Tyrell v. StateAnnotate this Case
199 Kan. 142 (1967)
427 P.2d 500
RICHARD D. TYRELL, Appellant, v. STATE OF KANSAS, Appellee.
Supreme Court of Kansas.
Opinion filed May 13, 1967.
Keith G. Sebelius, of Norton, argued the cause and was on the briefs for the appellant.
Elmo Lund, County Attorney, argued the cause, and Robert C. Londerholm, Attorney General, was with him on the briefs for the appellee.
The opinion of the court was delivered by
This is an appeal by the petitioner, Richard D. Tyrell, from a ruling of the trial court denying relief in proceedings under K.S.A. 60-1507.
On January 5, 1965, the petitioner was convicted of forgery in the third degree (K.S.A. 21-616) after entering a plea of guilty. The trial court admitted evidence of two prior convictions and imposed sentence of not less than fifteen years in the Kansas State Penitentiary pursuant to K.S.A. 21-616, 21-631 and 21-107a.
Thereafter the motion involved in this appeal was filed. On June 2, 1965, the trial court made findings of fact and conclusions of law on petitioner's motion and held the motion, files and records conclusively showed that petitioner was entitled to no relief. Present counsel was appointed and perfected this appeal.
Petitioner presents three points for review. All of his contentions have to do with the imposition of an enhanced sentence pursuant to the Habital Criminal Act (21-107a, supra).
Petitioner's first, and principal, contention is that he did not have adequate notice of the state's intention to invoke the provisions of the Habitual Criminal Act. In this connection the trial court set out a portion of the transcript of the sentencing proceedings and *143 found that petitioner's present contentions are absolutely contrary to his statements at the time of his plea in the criminal action. The record shows that petitioner was represented by counsel at his preliminary hearing and that the same counsel was appointed in the district court. The transcript of the sentencing proceedings discloses the following:"THE COURT: Have you had the opportunity to confer with him at such times as you desired to do so about this case?
"MR. TYRELL: Yes, sir."THE COURT: Has he fully explained your rights to you in this matter?
"MR. TYRELL: Yes, sir."THE COURT: Has he explained to you the possibility that the Court can invoke the habitual criminal act in this case if it is shown previous convictions?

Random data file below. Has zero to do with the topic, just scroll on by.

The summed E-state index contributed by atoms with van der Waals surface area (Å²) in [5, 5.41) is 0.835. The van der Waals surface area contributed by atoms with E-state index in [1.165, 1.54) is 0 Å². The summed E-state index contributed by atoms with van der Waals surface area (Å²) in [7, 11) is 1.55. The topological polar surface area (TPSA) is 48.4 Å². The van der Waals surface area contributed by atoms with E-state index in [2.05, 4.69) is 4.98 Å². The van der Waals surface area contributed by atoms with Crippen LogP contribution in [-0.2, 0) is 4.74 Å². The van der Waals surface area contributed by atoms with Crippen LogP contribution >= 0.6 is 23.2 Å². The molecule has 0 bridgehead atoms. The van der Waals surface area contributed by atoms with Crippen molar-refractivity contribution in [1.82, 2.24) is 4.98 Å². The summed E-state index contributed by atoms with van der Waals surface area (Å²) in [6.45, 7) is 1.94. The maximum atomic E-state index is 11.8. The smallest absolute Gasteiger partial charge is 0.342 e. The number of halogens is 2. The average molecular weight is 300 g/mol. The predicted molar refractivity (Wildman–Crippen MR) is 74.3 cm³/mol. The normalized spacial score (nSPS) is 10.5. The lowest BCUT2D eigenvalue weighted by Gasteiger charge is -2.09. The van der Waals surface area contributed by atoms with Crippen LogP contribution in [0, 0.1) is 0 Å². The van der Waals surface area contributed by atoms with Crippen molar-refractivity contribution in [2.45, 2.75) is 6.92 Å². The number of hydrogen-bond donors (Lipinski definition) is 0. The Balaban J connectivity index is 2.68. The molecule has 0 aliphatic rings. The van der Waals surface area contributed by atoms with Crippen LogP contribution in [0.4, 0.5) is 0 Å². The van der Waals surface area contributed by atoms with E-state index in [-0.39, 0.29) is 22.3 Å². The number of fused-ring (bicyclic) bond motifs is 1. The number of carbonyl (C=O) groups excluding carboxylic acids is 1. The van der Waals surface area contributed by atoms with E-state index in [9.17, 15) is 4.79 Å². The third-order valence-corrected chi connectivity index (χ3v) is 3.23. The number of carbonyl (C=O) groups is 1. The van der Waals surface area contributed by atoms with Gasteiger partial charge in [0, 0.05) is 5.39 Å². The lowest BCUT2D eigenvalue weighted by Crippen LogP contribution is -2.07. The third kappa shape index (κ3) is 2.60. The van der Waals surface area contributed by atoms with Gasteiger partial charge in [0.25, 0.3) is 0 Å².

"MR. TYRELL: Yes, sir."THE COURT: You have been advised of the possible penalty that could be imposed upon you upon your plea of guilty in this case?
"MR. TYRELL: Yes, sir."THE COURT: Do you have any objection or complaint of the manner in which your counsel has conducted this matter either here or in the lower Court?
"MR. TYRELL: No, sir."THE COURT: His services on your behalf have been satisfactory, have they?
"MR. TYRELL: Yes, sir."THE COURT: Has there been any promise or inducement made to you by any officer, the Sheriff or the County Attorney, to induce this plea of guilty?
"MR. TYRELL: No, sir."THE COURT: You did write the name of DeWayne Carroll on this check, did you?
"MR. TYRELL: Yes, sir."THE COURT: Has there been anything in this case to induce you to enter this plea of guilty, or did you enter this plea of guilty because you are guilty, in fact, of the crime as charged?
"MR. TYRELL: Yes, sir."THE COURT: Upon your plea of guilty the Court finds you guilty of forgery in the third (3rd) degree as charged in the information. Mr. Tyrell, if you will please stand. Upon your plea of guilty the Court has found you guilty as charged in the information. Do you have any legal excuse to offer why the judgment and sentence of this court should not be passed upon you at this time?
"MR. TYRELL: No, sir."THE COURT: Is there any further evidence to offer in this case, Mr. County Attorney? "MR. LUND: Yes, Your Honor. I have evidence of prior felony convictions, and I would like to have them marked and offered in evidence. "(Thereupon, State's Exhibits No. 1 and No. 2 were marked identification.) "MR. LUND: I offer State's Exhibits 1 and 2 in evidence. "MR. MEYER: I have had an opportunity to examine them, Your Honor. "THE COURT: They will be received. Mr. Tyrell, you may be seated. *144 "(Thereupon, State's Exhibits No. 1 and No. 2 were handed to the Judge for examination.)"
It is obvious, from the above quoted portions of the transcript showing petitioner's own admissions and the statement of his counsel, that the records of the prior convictions had been previously examined and further that the petitioner and his attorney both knew of the state's intention to invoke the Habitual Criminal Act. It follows that we must agree with the trial court's findings in this regard that the record conclusively shows petitioner and his attorney had adequate notice.
The state offered evidence of a prior felony conviction on November 16, 1959, in the Trego County district court, about which petitioner makes no complaint, and felony convictions in the district court of Red Willow County, Nebraska, on March 23, 1961, about which petitioner makes his second and third contentions.